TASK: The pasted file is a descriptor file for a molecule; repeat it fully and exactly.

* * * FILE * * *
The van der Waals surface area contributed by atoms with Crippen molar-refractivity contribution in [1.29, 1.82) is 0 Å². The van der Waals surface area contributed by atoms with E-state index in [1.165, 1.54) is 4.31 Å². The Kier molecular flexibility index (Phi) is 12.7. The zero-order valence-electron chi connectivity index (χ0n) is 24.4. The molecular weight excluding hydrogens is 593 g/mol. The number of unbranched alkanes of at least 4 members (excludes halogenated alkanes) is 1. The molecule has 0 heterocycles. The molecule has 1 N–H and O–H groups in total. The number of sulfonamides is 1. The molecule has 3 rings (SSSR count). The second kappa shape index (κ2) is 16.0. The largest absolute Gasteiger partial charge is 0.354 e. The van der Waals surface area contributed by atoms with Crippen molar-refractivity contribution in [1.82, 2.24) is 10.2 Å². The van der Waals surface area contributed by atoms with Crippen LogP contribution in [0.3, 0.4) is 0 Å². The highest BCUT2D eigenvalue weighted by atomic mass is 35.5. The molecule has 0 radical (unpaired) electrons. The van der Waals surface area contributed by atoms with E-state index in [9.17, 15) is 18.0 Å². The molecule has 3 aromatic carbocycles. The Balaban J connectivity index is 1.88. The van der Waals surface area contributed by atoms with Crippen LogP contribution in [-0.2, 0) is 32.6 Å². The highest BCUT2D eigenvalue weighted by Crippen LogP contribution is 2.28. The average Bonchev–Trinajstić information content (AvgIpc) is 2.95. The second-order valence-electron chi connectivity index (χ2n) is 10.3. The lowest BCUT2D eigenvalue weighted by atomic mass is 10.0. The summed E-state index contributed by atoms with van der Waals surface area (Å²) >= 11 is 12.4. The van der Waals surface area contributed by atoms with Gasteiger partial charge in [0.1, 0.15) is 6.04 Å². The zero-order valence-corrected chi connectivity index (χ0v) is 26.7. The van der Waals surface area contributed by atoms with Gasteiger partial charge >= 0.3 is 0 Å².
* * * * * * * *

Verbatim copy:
The van der Waals surface area contributed by atoms with Crippen molar-refractivity contribution in [1.29, 1.82) is 0 Å². The van der Waals surface area contributed by atoms with E-state index in [1.165, 1.54) is 4.31 Å². The Kier molecular flexibility index (Phi) is 12.7. The zero-order valence-electron chi connectivity index (χ0n) is 24.4. The molecular weight excluding hydrogens is 593 g/mol. The number of unbranched alkanes of at least 4 members (excludes halogenated alkanes) is 1. The molecule has 0 heterocycles. The molecule has 1 N–H and O–H groups in total. The number of sulfonamides is 1. The molecule has 3 rings (SSSR count). The second kappa shape index (κ2) is 16.0. The largest absolute Gasteiger partial charge is 0.354 e. The van der Waals surface area contributed by atoms with Crippen molar-refractivity contribution in [1.82, 2.24) is 10.2 Å². The van der Waals surface area contributed by atoms with Crippen LogP contribution in [0.3, 0.4) is 0 Å². The highest BCUT2D eigenvalue weighted by atomic mass is 35.5. The molecule has 0 radical (unpaired) electrons. The van der Waals surface area contributed by atoms with E-state index in [9.17, 15) is 18.0 Å². The molecule has 3 aromatic carbocycles. The Balaban J connectivity index is 1.88. The van der Waals surface area contributed by atoms with Crippen LogP contribution in [-0.2, 0) is 32.6 Å². The highest BCUT2D eigenvalue weighted by Crippen LogP contribution is 2.28. The average Bonchev–Trinajstić information content (AvgIpc) is 2.95. The second-order valence-electron chi connectivity index (χ2n) is 10.3. The lowest BCUT2D eigenvalue weighted by atomic mass is 10.0. The summed E-state index contributed by atoms with van der Waals surface area (Å²) >= 11 is 12.4. The van der Waals surface area contributed by atoms with Gasteiger partial charge in [0.1, 0.15) is 6.04 Å². The zero-order valence-corrected chi connectivity index (χ0v) is 26.7. The van der Waals surface area contributed by atoms with Gasteiger partial charge >= 0.3 is 0 Å².